Over the years we have seen a few talented companies step-up to produce retro Flash Kits. It was not until recently that these kits became increasingly simple to utilize and sold at an affordable price. The Everdrive GG is once such kit, an easy to use and affordable solution that does not require any special drivers or equipment. ROMs can be drag and dropped onto a properly formatted microSD card, and within minutes enjoyed on actual hardware. The Everdrive GG is professionally built and designed to last. It features support from its designer that have not only expanded its features, but have helped to ensure its future. It drops security into a Game Gear cartridge shell as if it was an official Sega product. Offering a large library of games thanks to its built-in Master System support, the Everdrive GG will provides hours of enjoyment.

There are only a few choices when it comes to Game Gear Flash Kits. While the Everdrive GG may be somewhat less-than-perfect in regards to homebrew compatibility, its support of official games make it one Flash Kit worth owning. Truly, you’ll find new reasons to pick up and play your aging Game Gear with an Everdrive GG inserted.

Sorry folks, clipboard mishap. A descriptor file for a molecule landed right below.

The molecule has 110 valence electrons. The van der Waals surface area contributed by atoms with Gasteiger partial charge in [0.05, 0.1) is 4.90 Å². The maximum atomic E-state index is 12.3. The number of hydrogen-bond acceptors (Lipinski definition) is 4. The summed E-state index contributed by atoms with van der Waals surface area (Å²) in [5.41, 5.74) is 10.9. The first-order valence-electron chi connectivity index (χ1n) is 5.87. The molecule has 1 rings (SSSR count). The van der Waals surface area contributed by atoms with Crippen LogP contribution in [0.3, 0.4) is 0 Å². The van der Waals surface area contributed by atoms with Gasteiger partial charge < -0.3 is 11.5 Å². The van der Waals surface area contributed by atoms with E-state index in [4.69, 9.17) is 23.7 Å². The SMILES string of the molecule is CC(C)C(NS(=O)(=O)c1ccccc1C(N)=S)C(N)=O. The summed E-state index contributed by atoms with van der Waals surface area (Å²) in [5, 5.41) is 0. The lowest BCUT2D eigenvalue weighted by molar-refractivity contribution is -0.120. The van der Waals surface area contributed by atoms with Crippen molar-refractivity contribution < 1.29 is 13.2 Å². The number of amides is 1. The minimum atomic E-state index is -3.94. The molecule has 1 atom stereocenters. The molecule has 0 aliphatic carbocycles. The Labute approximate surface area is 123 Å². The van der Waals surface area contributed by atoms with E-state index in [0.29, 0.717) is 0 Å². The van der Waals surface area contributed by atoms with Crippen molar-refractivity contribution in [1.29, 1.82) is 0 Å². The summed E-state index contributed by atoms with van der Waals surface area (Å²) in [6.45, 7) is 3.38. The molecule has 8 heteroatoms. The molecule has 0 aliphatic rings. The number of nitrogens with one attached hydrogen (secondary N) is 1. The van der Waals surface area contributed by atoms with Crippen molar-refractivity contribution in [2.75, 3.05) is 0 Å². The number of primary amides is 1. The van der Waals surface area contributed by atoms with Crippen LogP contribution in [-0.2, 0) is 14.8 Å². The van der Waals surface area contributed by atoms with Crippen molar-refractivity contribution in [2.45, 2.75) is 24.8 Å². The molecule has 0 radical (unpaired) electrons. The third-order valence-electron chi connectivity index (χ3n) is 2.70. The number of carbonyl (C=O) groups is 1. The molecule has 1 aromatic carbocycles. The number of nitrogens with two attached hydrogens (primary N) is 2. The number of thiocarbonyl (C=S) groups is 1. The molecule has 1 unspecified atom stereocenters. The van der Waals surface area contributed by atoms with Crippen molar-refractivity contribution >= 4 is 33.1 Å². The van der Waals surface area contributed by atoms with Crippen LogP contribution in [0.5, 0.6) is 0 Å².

Verdict

What We Liked ...
  • Easy to use
  • No real set-up required (drag/drop)
  • Supports both GG and SMS games
  • Most games are supported
  • Some homebrew support
  • Automatic save back-up and restore
  • Does not require an SRAM battery
  • Support for microSD and SDHC cards
  • Easy to use menu system
  • Retains last flashed game even after power-cycle
  • Well constructed
  • Well supported